Loading ...
Sorry, an error occurred while loading the content.

Re: 'Caesarean' reading in Arabic diglot at Mark 13:6

Expand Messages
  • TeunisV
    Do not forget to have a look at Mk 13,5. On this site we just talked about answering/saying and issues of harmonization/assimilation of shorter texts in Mark.
    Message 1 of 6 , Nov 19, 2010
    View Source
    • 0 Attachment
      Do not forget to have a look at Mk 13,5. On this site we just talked about answering/saying and issues of harmonization/assimilation of shorter texts in Mark. We do see comparable strings/combinations of witnesses in the variant units in Mk 13,5 and 13,6. In both cases assimilation from Mt is indicated by several textual critics. The question is to know when the assimilation occurred. For example: over and over again we have to consider the background of the f13 text. Many times the text is like Byzantine. In some cases even the text is accomodated to mid-Byzantine lectionary customs. And then there are occasions f13 is not Byzantine and not liturgical adapted, so qualified as Caesarean.
      An extra complication is that in the case of Mk 13,6, o Xristos, the assimilation or harmonization can be repeated in several stages. By copyists of the Greek text; by the old translators who translated the short text and added for the readers' convenience (the) Christ and the same in modern translations.

      Teunis van Lopik

      --- In textualcriticism@yahoogroups.com, "bucksburg" <bucksburg@...> wrote:
      >
      > --- In textualcriticism@yahoogroups.com, Daniel Buck wrote (corrected):
      >
      > >> Minuscule 91 is Paris, National Library Gr. 219--containing the Acts, Epistles, and Apocalypse complete, with commentary. But Hikmat Kachouh cites it in support of a singular (Arabic) reading in Mark 13:6--
      >
      > The expression (O CRISTOS) is found only in jA1[=GA#211] and agrees with the following: W Theta f13 28 61 299? 115 255 299 565 700 1071 b c g2 l vg(mss) cop(sa,bo) geo(b) arm Cyp<<
      >
      > There's more to the story here. He goes on,
      >
      > Manuscripts jA2, jA4 and jA5 replace 'almasih' with 'ana' and read 'qaayalin ani ana ana' (=EGW EIMI) and follow most Greek manuscripts. . .
      >
      > But 'qaayalin ani ana ana' does not equal LEGONTES OTI EGW EIMI. EGW EIMI is typically translated in the Arabic NT as "ana hua," which corresponds to the English "It is I" or "I am he." Thus the dittography here is not only nonsensical in Arabic ('saying(pl) that-I I-am I-am')--the first person singular is actually indicated three times running--it points to a deliberate substitution for an Arabic jA version original of 'qaayalin ani ana almasih' (saying that I am the Christ).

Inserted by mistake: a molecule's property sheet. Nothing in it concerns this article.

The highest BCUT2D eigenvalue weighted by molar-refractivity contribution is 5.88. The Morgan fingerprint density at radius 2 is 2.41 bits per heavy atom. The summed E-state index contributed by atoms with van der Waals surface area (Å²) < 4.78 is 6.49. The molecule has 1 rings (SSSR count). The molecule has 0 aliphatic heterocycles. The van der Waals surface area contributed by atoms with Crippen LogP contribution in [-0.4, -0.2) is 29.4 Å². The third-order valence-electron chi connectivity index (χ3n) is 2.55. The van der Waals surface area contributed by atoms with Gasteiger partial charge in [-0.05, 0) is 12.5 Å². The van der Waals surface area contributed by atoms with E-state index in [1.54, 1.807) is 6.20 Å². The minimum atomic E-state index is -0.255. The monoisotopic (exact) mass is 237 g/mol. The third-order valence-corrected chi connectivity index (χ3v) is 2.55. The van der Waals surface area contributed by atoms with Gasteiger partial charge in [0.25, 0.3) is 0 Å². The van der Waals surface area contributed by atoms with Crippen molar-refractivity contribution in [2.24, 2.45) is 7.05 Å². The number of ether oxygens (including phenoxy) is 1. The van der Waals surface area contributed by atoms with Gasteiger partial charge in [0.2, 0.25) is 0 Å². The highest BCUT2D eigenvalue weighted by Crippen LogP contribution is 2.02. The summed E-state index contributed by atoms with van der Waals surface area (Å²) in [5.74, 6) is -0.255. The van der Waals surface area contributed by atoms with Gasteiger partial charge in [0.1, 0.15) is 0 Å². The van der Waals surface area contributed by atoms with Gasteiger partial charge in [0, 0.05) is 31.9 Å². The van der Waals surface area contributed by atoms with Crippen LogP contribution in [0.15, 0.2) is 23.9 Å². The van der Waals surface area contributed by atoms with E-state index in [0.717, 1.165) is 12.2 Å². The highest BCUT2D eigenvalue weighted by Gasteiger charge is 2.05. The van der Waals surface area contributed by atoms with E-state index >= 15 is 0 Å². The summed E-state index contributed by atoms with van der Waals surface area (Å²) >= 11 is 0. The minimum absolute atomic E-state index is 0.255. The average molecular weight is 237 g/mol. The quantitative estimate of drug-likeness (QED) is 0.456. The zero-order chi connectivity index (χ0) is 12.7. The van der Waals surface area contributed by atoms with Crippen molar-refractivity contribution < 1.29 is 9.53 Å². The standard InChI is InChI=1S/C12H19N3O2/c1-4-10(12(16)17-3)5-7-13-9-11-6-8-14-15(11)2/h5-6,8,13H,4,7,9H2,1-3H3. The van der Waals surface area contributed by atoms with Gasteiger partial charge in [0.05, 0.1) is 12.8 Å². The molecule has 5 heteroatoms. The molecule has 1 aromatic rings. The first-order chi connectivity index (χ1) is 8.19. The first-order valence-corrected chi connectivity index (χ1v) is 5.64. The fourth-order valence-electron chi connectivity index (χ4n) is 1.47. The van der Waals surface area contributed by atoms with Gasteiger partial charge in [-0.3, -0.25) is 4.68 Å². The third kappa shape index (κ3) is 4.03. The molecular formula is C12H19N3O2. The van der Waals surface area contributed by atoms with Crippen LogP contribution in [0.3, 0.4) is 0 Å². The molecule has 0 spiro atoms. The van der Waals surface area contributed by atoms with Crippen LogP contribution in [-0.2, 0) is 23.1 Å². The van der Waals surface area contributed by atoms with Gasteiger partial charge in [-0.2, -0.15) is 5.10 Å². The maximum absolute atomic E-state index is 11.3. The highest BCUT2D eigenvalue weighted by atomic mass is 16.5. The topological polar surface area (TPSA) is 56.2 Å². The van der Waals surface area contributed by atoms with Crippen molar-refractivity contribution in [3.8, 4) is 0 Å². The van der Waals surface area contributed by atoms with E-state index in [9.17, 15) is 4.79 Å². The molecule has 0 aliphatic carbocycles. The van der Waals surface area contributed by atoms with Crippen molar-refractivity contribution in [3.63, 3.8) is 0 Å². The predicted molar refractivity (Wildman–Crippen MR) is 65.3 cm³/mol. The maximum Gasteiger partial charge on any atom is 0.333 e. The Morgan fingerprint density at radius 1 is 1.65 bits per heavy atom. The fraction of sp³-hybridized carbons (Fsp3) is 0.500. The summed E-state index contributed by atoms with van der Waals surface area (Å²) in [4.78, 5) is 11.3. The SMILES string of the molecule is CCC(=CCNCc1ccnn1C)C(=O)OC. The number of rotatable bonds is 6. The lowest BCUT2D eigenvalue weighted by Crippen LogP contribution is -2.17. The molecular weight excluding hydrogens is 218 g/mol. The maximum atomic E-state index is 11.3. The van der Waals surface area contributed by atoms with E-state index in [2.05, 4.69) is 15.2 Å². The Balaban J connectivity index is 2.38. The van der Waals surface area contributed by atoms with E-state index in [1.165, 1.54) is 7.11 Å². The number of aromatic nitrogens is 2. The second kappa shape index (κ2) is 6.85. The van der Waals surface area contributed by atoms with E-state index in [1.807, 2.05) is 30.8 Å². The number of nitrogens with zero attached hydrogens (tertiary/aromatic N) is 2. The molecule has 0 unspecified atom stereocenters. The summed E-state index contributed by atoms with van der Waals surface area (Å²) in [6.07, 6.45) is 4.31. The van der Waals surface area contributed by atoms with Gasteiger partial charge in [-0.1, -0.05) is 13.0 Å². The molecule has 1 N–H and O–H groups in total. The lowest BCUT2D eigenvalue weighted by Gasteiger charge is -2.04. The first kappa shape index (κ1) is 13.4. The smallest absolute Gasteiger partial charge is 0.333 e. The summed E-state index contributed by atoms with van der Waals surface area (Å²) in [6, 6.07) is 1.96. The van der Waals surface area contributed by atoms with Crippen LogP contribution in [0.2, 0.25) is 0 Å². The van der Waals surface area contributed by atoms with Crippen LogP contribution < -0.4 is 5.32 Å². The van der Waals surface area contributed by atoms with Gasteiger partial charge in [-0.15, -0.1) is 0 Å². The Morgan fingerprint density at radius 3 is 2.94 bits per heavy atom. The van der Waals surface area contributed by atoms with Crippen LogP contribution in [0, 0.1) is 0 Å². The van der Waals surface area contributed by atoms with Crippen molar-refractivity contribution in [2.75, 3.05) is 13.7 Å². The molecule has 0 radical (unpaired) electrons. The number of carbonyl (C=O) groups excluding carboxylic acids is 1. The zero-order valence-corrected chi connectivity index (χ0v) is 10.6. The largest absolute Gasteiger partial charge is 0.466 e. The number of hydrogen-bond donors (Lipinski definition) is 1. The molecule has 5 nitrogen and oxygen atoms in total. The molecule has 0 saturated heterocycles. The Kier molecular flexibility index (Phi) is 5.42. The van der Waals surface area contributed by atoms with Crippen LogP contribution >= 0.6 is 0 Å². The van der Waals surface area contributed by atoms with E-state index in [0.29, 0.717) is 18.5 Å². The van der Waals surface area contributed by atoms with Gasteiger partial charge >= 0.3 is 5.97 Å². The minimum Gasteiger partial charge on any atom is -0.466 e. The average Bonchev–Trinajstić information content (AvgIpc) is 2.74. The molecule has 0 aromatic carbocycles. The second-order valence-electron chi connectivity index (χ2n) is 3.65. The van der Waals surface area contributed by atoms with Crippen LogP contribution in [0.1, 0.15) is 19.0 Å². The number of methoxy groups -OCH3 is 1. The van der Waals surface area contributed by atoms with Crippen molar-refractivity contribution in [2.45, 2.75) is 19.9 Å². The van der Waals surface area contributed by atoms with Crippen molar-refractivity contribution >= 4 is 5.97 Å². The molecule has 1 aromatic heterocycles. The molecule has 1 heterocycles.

>
      > LEGONTES OTI EGW EIMI has proved difficult to translate. Taking English as an example, Tyndale 1526 through KJV 1611 read "I am <i>Christ</i>." Even as recently as 2004 the NLT translates it as 'I am the Messiah,' with a footnote conceding that the (received) Greek reads 'I am.' Most others translate it as "I am he," with the 'he' italicized by those that still utilize that convention. But no modern version in any language is going to read along the lines of "I am I am," with or without the 'he'. This was a deliberate correction from the Byz Greek text without any subsequent smoothing of the Arabic found elsewhere in jA and here in other families. That is, unless a Syriac ms could be found with a cognate reading, which would push the original correction back into that vorlage.
      >
      > Metzger (JBL 64 #4) and others have pointed to hints of a Caesarean vorlage for Arabic families a or k, but this would indicate the same for family jA (the above mentioned mss are the only ones in jA extant for Mark 13:6). It would be interesting to see if we could find anything in the Syriac that corresponds to this dittography.
      >
      > Daniel Buck
      >
    Your message has been successfully submitted and would be delivered to recipients shortly.